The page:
The Marijuana Business Conference & Expo in Las Vegas bills itself as the largest cannabis conference in the world. It hosts the largest pot companies, including Aurora Cannabis Inc. (TSX: ACB.TO), Canopy Growth Corp. (TSX: WEED.TO) (NYSE: CGC.N) and Tilray Inc. (NASDAQ: TLRY.O). Each of those has gone from weed upstart to over $10 Billion in market cap in short order.
And while many of those represented are Canadian companies, U.S. producers are on the rise. Many of the American companies represented at the conference make ancillary products, such as technological rolling machines and yeast-based synthetic cannabinoids.
Large consumer product companies are watching the space, and the presenters, closely. With wildly varying industry-size estimates – from tens of billions to $500 billion by 2030, they’re right for doing so.
In the meantime, bellwethers of a rapidly developing industry abound. Canopy Growth Corp., for their part, may be preparing for the edible industry. That company recently purchased a former Hershey (NYSE: HSY.N) chocolate plant in Smith Falls, Ontario.
Banks creating hurdles
Hurdles still firmly exist, however. US banks, and some in Canada won’t lend to cannabis companies. The threat of repercussions from federal regulators is just too high.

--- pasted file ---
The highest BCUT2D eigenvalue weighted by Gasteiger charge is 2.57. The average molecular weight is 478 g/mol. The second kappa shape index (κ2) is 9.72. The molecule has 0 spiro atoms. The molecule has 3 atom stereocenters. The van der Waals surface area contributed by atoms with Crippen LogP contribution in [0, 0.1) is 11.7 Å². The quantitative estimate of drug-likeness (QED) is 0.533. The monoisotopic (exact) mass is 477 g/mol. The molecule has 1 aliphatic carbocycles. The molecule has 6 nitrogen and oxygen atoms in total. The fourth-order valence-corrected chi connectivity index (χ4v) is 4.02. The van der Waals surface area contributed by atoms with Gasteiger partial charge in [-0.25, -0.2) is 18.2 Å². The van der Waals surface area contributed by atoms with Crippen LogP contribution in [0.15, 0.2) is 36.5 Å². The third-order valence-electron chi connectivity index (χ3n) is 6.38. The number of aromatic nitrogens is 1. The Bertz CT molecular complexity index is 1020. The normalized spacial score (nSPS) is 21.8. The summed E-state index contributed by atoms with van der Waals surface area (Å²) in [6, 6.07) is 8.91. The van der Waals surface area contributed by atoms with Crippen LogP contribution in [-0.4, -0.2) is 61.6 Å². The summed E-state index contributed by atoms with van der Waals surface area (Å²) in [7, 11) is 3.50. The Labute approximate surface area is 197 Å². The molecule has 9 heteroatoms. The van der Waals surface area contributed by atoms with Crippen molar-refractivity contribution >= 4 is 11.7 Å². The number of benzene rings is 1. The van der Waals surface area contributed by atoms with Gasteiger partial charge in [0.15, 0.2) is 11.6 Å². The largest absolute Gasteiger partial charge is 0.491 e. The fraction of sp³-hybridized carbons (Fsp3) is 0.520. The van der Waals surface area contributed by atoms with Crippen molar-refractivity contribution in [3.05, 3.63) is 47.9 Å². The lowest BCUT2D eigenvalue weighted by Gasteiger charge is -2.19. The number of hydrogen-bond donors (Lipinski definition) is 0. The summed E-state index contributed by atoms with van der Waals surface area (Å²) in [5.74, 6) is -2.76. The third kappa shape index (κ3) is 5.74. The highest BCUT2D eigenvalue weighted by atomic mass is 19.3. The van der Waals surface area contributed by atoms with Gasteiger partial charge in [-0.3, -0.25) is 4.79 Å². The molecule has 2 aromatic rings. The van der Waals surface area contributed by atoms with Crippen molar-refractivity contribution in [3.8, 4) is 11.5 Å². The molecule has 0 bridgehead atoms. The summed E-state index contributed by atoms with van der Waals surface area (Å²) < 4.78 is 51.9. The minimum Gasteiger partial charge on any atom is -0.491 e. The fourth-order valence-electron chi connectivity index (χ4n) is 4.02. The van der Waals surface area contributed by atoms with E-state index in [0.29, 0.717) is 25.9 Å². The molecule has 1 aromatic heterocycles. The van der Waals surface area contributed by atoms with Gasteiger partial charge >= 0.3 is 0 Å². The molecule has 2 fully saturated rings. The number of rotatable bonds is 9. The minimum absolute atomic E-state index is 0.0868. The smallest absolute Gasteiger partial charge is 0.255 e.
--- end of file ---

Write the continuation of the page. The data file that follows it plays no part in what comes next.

Loans aside, many large pot companies can’t even open an account at JPMorgan Chase (NYSE: JPM.N) or Wells Fargo (NYSE: WFC.N). Furthermore, cannabis companies pay tax, however operating expenses aren’t deductible under United States tax laws.
Changing tide of opinion
However, while the drug is still federally illegal in the United States, and only newly legal in Canada, a general acceptance is beginning to cloak the industry.
Midterm U.S. elections indicated a sweeping change in general attitudes toward marijuana. Pot opponents such as Texas Representative Pete Sessions lost seats. Moreover, 3 states voted to legalize cannabis.
In even better news for the industry, the President asked one of the biggest opponents of marijuana to step down – U.S. Attorney General Jeff Sessions.
In the meantime, Cannabis companies and their executives are gaining respect. When Canopy Growth Corp. debuted on the New York Stock Exchange (NYSE), Wall Street all but shunned the company. The Exchange forbade it from ringing the New York Stock Exchange bell upon listing.
Just a few short months later, Morgan Stanley (NYSE: MS.N) invited Bruce Linton to speak at a conference. Bank of America (NYSE: BAC.N) and Goldman Sachs (NYSE: GS.N), moreover, worked on Canopy’s Constellation deal.
Institutional money manager Vanguard is one of Canopy and Aurora’s biggest shareholders. All of that increases major cannabis companies’ ability to raise institutional dollars, bolstering their respectability.